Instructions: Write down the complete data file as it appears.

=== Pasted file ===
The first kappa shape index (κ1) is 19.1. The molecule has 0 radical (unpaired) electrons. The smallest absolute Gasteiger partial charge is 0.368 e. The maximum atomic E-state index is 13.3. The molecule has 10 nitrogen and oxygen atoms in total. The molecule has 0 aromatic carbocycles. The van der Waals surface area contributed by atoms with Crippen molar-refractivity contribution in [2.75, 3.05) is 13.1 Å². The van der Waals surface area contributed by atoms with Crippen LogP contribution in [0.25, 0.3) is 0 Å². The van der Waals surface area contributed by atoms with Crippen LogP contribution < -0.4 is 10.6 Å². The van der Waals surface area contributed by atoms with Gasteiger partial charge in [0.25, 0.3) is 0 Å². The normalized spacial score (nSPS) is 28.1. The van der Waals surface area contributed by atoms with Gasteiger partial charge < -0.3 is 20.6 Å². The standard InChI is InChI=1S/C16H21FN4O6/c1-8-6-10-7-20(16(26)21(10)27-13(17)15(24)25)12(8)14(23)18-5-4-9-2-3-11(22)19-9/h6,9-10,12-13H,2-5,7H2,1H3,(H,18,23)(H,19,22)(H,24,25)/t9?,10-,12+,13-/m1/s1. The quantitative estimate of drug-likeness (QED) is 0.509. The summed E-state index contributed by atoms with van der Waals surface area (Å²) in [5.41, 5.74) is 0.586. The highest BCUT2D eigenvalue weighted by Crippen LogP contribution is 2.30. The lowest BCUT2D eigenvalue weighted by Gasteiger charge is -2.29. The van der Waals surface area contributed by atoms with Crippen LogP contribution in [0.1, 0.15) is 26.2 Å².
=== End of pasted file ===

The first kappa shape index (κ1) is 19.1. The molecule has 0 radical (unpaired) electrons. The smallest absolute Gasteiger partial charge is 0.368 e. The maximum atomic E-state index is 13.3. The molecule has 10 nitrogen and oxygen atoms in total. The molecule has 0 aromatic carbocycles. The van der Waals surface area contributed by atoms with Crippen molar-refractivity contribution in [2.75, 3.05) is 13.1 Å². The van der Waals surface area contributed by atoms with Crippen LogP contribution in [0.25, 0.3) is 0 Å². The van der Waals surface area contributed by atoms with Crippen LogP contribution < -0.4 is 10.6 Å². The van der Waals surface area contributed by atoms with Gasteiger partial charge in [0.25, 0.3) is 0 Å². The normalized spacial score (nSPS) is 28.1. The van der Waals surface area contributed by atoms with Gasteiger partial charge < -0.3 is 20.6 Å². The standard InChI is InChI=1S/C16H21FN4O6/c1-8-6-10-7-20(16(26)21(10)27-13(17)15(24)25)12(8)14(23)18-5-4-9-2-3-11(22)19-9/h6,9-10,12-13H,2-5,7H2,1H3,(H,18,23)(H,19,22)(H,24,25)/t9?,10-,12+,13-/m1/s1. The quantitative estimate of drug-likeness (QED) is 0.509. The summed E-state index contributed by atoms with van der Waals surface area (Å²) in [5.41, 5.74) is 0.586. The highest BCUT2D eigenvalue weighted by Crippen LogP contribution is 2.30. The lowest BCUT2D eigenvalue weighted by Gasteiger charge is -2.29. The van der Waals surface area contributed by atoms with Crippen LogP contribution in [0.1, 0.15) is 26.2 Å².